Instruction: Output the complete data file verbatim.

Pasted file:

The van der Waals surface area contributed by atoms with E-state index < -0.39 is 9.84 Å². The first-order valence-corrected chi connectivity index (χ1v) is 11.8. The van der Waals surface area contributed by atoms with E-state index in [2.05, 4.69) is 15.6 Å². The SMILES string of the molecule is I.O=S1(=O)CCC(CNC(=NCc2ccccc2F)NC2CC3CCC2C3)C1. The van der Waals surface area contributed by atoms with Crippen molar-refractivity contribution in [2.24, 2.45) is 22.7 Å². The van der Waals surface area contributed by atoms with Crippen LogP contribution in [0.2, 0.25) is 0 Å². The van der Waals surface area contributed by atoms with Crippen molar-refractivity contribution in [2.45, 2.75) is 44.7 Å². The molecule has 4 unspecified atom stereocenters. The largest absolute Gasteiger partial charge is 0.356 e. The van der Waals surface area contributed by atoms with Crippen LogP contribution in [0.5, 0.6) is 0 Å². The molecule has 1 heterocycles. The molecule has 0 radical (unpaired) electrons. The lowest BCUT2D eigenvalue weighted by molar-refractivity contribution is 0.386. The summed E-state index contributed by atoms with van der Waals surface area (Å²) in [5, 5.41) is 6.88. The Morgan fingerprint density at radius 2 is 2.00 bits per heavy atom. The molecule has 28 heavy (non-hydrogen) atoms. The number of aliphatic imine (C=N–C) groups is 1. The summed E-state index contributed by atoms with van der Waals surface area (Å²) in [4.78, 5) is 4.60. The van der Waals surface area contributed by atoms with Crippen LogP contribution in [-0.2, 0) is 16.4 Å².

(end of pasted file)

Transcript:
The van der Waals surface area contributed by atoms with E-state index < -0.39 is 9.84 Å². The first-order valence-corrected chi connectivity index (χ1v) is 11.8. The van der Waals surface area contributed by atoms with E-state index in [2.05, 4.69) is 15.6 Å². The SMILES string of the molecule is I.O=S1(=O)CCC(CNC(=NCc2ccccc2F)NC2CC3CCC2C3)C1. The van der Waals surface area contributed by atoms with Crippen molar-refractivity contribution in [2.24, 2.45) is 22.7 Å². The van der Waals surface area contributed by atoms with Crippen LogP contribution in [0.2, 0.25) is 0 Å². The van der Waals surface area contributed by atoms with Crippen molar-refractivity contribution in [2.45, 2.75) is 44.7 Å². The molecule has 4 unspecified atom stereocenters. The largest absolute Gasteiger partial charge is 0.356 e. The van der Waals surface area contributed by atoms with Crippen LogP contribution in [0.5, 0.6) is 0 Å². The molecule has 1 heterocycles. The molecule has 0 radical (unpaired) electrons. The lowest BCUT2D eigenvalue weighted by molar-refractivity contribution is 0.386. The summed E-state index contributed by atoms with van der Waals surface area (Å²) in [5, 5.41) is 6.88. The Morgan fingerprint density at radius 2 is 2.00 bits per heavy atom. The molecule has 28 heavy (non-hydrogen) atoms. The number of aliphatic imine (C=N–C) groups is 1. The summed E-state index contributed by atoms with van der Waals surface area (Å²) in [4.78, 5) is 4.60. The van der Waals surface area contributed by atoms with Crippen LogP contribution in [-0.2, 0) is 16.4 Å².